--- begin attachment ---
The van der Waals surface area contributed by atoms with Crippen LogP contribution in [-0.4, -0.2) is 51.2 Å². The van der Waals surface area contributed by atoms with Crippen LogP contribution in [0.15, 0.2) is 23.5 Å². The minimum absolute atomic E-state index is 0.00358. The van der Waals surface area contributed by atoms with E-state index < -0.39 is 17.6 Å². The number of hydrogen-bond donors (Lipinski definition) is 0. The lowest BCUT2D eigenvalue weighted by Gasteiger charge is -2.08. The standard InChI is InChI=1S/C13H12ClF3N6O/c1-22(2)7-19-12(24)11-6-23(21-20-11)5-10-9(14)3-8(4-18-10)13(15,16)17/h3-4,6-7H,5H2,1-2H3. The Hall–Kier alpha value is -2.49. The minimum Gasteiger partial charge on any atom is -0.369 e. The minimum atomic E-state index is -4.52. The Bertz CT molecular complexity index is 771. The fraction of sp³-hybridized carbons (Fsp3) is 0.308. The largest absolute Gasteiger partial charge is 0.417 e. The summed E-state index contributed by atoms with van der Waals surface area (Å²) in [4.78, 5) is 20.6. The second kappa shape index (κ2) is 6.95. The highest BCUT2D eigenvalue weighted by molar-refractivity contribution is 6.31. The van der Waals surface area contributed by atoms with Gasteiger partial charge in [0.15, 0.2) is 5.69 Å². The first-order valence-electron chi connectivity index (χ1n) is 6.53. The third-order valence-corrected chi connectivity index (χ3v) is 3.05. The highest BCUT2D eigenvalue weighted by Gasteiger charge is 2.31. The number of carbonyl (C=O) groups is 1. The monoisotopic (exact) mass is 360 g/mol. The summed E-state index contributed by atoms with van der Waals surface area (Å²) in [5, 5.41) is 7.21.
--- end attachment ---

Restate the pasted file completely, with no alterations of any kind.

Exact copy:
The van der Waals surface area contributed by atoms with Crippen LogP contribution in [-0.4, -0.2) is 51.2 Å². The van der Waals surface area contributed by atoms with Crippen LogP contribution in [0.15, 0.2) is 23.5 Å². The minimum absolute atomic E-state index is 0.00358. The van der Waals surface area contributed by atoms with E-state index < -0.39 is 17.6 Å². The number of hydrogen-bond donors (Lipinski definition) is 0. The lowest BCUT2D eigenvalue weighted by Gasteiger charge is -2.08. The standard InChI is InChI=1S/C13H12ClF3N6O/c1-22(2)7-19-12(24)11-6-23(21-20-11)5-10-9(14)3-8(4-18-10)13(15,16)17/h3-4,6-7H,5H2,1-2H3. The Hall–Kier alpha value is -2.49. The minimum Gasteiger partial charge on any atom is -0.369 e. The minimum atomic E-state index is -4.52. The Bertz CT molecular complexity index is 771. The fraction of sp³-hybridized carbons (Fsp3) is 0.308. The largest absolute Gasteiger partial charge is 0.417 e. The summed E-state index contributed by atoms with van der Waals surface area (Å²) in [4.78, 5) is 20.6. The second kappa shape index (κ2) is 6.95. The highest BCUT2D eigenvalue weighted by molar-refractivity contribution is 6.31. The van der Waals surface area contributed by atoms with Gasteiger partial charge in [0.15, 0.2) is 5.69 Å². The first-order valence-electron chi connectivity index (χ1n) is 6.53. The third-order valence-corrected chi connectivity index (χ3v) is 3.05. The highest BCUT2D eigenvalue weighted by Gasteiger charge is 2.31. The number of carbonyl (C=O) groups is 1. The monoisotopic (exact) mass is 360 g/mol. The summed E-state index contributed by atoms with van der Waals surface area (Å²) in [5, 5.41) is 7.21.